Leaders Know the Thinking Rate is Fixed

An equation I’ve shared before:


If the product (p) we get is our potential (P) minus the interference (i), it’s helpful to identify the interference. One example of that is how some people react to being rushed to “think faster.”

Except, hurrying doesn’t work for everyone.

Have you ever been paralyzed when told to “hurry up” or “do more with less” or “just give me your first gut reaction?”

We WANT to hurry, do more, and/or give a quick answer, but being pushed to do so can make it all happen slower or not at all.

I read an article which shed light on this concept, and I highly recommend it.

As a society, we move fast. Amazon offers two day shipping, and in some areas, you can get your order in mere hours. On-demand TV with Amazon Prime, Disney Plus, Netflix, and Hulu. Fast food, fast cars, fast delivery (think Jimmy John’s). Ultra fast high speed internet and online gaming. Even our system of education is fast, with many high school seniors graduating with enough college credits to classify them as college sophomores. Our unconscious motto is “Faster is better.”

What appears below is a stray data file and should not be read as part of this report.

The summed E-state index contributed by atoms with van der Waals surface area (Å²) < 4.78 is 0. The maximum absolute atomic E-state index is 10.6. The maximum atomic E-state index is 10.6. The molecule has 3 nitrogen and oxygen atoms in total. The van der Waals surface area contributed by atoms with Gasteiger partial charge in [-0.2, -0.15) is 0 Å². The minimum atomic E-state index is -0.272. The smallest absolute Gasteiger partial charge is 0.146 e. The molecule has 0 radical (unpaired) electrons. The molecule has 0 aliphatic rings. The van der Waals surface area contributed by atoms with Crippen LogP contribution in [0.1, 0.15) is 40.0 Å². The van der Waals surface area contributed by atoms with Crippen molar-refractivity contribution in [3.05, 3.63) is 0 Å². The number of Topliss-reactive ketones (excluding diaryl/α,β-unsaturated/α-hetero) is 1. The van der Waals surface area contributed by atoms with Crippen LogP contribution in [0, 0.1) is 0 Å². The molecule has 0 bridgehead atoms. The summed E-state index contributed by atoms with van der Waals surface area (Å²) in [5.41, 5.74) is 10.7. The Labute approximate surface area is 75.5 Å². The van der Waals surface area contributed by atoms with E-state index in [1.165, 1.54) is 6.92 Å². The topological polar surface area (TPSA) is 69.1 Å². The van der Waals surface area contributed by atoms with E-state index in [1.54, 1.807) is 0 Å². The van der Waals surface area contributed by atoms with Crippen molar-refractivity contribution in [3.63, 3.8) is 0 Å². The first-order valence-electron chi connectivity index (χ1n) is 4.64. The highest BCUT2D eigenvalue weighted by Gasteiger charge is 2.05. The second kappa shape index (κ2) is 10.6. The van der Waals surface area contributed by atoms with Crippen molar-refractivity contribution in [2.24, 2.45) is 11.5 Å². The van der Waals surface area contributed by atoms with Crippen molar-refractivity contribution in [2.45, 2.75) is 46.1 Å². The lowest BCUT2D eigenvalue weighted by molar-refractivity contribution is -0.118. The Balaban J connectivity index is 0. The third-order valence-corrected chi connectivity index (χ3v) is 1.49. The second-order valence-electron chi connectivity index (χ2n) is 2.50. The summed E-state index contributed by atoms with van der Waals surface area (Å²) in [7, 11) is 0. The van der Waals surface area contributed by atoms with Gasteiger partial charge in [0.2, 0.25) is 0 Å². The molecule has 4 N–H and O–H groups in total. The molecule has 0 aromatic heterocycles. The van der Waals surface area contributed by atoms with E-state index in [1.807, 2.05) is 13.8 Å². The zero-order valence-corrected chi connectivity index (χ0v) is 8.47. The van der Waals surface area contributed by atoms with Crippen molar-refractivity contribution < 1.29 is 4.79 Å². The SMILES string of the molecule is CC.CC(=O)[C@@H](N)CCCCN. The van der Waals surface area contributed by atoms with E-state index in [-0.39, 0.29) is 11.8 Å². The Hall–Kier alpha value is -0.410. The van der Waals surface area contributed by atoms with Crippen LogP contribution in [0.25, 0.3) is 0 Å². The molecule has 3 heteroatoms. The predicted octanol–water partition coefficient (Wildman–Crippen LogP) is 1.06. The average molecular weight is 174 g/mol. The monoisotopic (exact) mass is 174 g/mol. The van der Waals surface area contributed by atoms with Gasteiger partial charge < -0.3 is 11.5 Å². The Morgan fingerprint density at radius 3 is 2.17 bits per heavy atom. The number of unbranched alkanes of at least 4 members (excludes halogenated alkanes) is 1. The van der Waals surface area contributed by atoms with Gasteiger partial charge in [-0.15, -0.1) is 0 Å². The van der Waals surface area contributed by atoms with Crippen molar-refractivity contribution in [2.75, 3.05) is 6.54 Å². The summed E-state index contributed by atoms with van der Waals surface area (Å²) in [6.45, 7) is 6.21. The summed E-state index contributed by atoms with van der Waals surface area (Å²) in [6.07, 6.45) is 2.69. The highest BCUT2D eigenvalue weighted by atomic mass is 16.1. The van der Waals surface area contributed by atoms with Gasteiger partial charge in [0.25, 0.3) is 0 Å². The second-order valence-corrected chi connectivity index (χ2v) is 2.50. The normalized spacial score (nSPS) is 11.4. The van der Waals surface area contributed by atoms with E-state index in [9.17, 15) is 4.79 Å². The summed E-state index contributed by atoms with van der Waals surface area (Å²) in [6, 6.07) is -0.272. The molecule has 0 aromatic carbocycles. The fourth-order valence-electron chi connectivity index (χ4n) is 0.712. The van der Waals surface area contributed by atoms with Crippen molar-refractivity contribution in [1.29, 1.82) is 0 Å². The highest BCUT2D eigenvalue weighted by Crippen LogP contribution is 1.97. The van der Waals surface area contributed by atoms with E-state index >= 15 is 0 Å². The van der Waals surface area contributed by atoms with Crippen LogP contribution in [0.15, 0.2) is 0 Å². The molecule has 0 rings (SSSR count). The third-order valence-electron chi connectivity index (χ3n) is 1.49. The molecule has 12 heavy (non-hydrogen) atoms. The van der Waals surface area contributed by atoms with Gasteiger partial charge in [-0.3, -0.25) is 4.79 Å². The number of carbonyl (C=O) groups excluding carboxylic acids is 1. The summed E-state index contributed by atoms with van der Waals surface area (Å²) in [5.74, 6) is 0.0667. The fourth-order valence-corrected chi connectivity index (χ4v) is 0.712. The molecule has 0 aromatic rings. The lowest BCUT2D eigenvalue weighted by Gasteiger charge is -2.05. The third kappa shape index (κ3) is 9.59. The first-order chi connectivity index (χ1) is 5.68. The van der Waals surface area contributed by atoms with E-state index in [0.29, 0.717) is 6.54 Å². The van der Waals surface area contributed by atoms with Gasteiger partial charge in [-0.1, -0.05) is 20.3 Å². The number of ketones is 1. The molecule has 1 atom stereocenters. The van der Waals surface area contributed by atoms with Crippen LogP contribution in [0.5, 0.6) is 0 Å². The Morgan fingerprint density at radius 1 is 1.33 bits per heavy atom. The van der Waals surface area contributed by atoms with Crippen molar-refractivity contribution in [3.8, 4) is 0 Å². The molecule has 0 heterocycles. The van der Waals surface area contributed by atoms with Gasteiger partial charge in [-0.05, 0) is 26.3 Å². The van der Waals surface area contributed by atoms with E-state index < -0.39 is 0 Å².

Our fast-moving societal bias and our societal bias toward extraversion are consistent with what I read in Quiet regarding the thinking styles of introverts compared to extraverts:

“Extroverts think less and act faster on [some] tasks: introverts are ‘geared to inspect’ and extroverts ‘geared to respond.’”

Cain, S. (2013). Quiet. Crown Publishing, New York.

Because of these differences in thinking styles, miscommunication and frustration are common when working with those whose style differs from our own.

So, how can you bridge the gap?

By developing or strengthening the following:

  • Self-awareness to know how you think.
  • Great relationships with the people you lead, so you understand how they think.

Then, reduce interference accordingly.

Gaps will always exist, so constant, consistent, and honest communication is key to working with others. We are all different, unique human beings. While this is good news, it also makes relationship-building, relationship-maintaining, and communication difficult. By working on how you can better align with the styles of others, you can make your job as a leader that much easier.

Thanks for reading,

Alan Feirer

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